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REPUBLICAN NATIONAL CONVENTION

Free speech is guaranteed; listeners aren't

Activists, dissenters and others on St. Paul's Open Forum Stage find a meager audience for their messages.

September 02, 2008|James Hohmann | Times Staff Writer

ST. PAUL, MINN. — As he drove from Kansas on Sunday, 79-year-old Stephen Anderson hoped he could share his message about the dangers of the growing national debt with delegates entering the Republican National Convention.

But when it was his turn to speak at the Open Forum Stage, Anderson was disappointed that about 100 yards and three security gates stood between him and the delegates at the Xcel Energy Center.

His meager audience never grew to more than a dozen people.

"Free speech is being relegated to these out-of-the-way places, so your message doesn't get out to anybody," said Anderson, a rancher from Alma, near Topeka.

But he was happy talking as long as someone was listening. He compared his time on the stage to feeding cattle on the ranch: "If only part of the cattle herd shows up, I still give 'em the whole load."

It was the first day for the Open Forum Stage, St. Paul's offer to activists, dissenters and anyone else who wants to deliver a public message during the GOP gathering here.

Some 48 people or groups are scheduled to climb onto a modified trailer to talk about whatever they want over loudspeakers. The forum is open 12 hours a day for all four days of the convention.

Monday opened at 8 a.m. with two people lecturing the mostly empty street on the importance of unity between Ireland and the Americas. A student was slated to read from his dissertation. A mime even snagged a slot.

The Xcel Energy Center was visible, but noise from the two loudspeakers was partly drowned out when helicopters passed overhead.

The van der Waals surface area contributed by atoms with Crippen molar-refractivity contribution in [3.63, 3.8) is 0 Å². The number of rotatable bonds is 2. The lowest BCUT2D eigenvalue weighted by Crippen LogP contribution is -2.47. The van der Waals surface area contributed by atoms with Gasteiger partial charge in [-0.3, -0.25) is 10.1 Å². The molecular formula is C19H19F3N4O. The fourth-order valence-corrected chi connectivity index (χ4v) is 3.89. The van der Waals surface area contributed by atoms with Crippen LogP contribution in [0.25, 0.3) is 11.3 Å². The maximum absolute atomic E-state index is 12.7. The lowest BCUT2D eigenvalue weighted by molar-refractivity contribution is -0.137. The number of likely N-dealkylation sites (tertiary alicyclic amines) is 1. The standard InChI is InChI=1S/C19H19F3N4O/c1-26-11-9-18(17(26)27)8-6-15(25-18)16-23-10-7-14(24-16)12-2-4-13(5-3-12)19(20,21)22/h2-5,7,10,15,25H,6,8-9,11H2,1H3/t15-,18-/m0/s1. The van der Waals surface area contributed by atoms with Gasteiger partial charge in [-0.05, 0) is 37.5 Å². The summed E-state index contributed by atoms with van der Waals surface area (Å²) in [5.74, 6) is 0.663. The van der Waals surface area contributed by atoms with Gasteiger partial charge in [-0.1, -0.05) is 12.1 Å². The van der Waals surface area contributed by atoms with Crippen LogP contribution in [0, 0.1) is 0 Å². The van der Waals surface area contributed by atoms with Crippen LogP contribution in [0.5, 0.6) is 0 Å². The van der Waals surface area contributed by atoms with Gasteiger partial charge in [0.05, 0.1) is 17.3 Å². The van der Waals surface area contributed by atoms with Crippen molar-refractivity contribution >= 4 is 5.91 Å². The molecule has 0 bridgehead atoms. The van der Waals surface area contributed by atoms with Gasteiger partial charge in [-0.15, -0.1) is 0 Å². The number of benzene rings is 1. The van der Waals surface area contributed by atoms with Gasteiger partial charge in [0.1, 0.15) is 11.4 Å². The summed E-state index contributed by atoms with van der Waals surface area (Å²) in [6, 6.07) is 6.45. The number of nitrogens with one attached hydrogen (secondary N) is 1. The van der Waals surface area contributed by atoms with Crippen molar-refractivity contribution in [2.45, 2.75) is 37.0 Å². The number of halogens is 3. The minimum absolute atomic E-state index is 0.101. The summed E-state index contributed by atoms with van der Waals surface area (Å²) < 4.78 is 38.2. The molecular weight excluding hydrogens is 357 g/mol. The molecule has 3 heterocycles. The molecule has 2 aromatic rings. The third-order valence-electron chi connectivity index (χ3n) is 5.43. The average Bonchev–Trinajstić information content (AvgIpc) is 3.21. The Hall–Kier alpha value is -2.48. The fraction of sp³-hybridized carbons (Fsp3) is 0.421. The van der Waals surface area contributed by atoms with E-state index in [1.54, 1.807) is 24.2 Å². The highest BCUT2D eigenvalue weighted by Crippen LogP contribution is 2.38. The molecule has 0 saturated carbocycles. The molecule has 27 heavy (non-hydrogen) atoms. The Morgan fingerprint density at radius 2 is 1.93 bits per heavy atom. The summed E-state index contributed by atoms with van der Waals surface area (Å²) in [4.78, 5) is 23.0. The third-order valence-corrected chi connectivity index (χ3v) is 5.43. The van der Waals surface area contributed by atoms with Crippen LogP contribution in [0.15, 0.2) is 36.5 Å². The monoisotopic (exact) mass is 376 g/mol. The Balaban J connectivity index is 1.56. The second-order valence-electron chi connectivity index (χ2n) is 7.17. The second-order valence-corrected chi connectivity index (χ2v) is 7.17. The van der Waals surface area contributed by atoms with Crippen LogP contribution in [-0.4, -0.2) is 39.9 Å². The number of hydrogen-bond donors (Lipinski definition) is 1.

As many as eight cheerful employees of St. Paul's Parks and Recreation Department, which supervises the stage, helped check in the people scheduled to appear.

"I don't think you could get closer," said department official Matt Reinartz, putting the best face on the location.

Fellow Kansan Darrel King, 65, who met Anderson when they volunteered for Ross Perot's campaign in 1992, learned about the venue online and called the city about signing up Anderson.

He videotaped his friend's speech Monday and hoped to get it online.

A white-haired woman with a sign opposing Republican John McCain set out a folding chair and watched Anderson's speech.

Halfway through his presentation, as Anderson railed against the World Trade Organization, 15 police officers in riot gear marched along the outside perimeter of the black fence, batons and plastic handcuffs ready, preparing for protests later in the day.

The free-speech stage evolved from a concept by St. Paul Mayor Chris Coleman to allow a wide range of voices to be heard in connection with the convention.

San Diego set up a similar outlet for visitors to the 1996 Republican convention. Since then, speakers and protesters at other party conventions have complained that opportunities for public speech were overly restricted.

David May, 67, who lives in a suburb south of St. Paul, spoke after Anderson. The former child welfare worker offered what he called a "lengthy apology for all the wrongs Christians have done, starting with the Crusades."

He persuaded his wife, son and grandson to drive up with him -- "so I have somebody to talk to," he said.

Charlene, his wife of 42 years, found shade in the shadow of the black fence. "It's fun to be up here on the fringe of a historical event," she said.

--

james.hohmann@latimes.com

Times staff writer P.J. Huffstutter contributed to this report.

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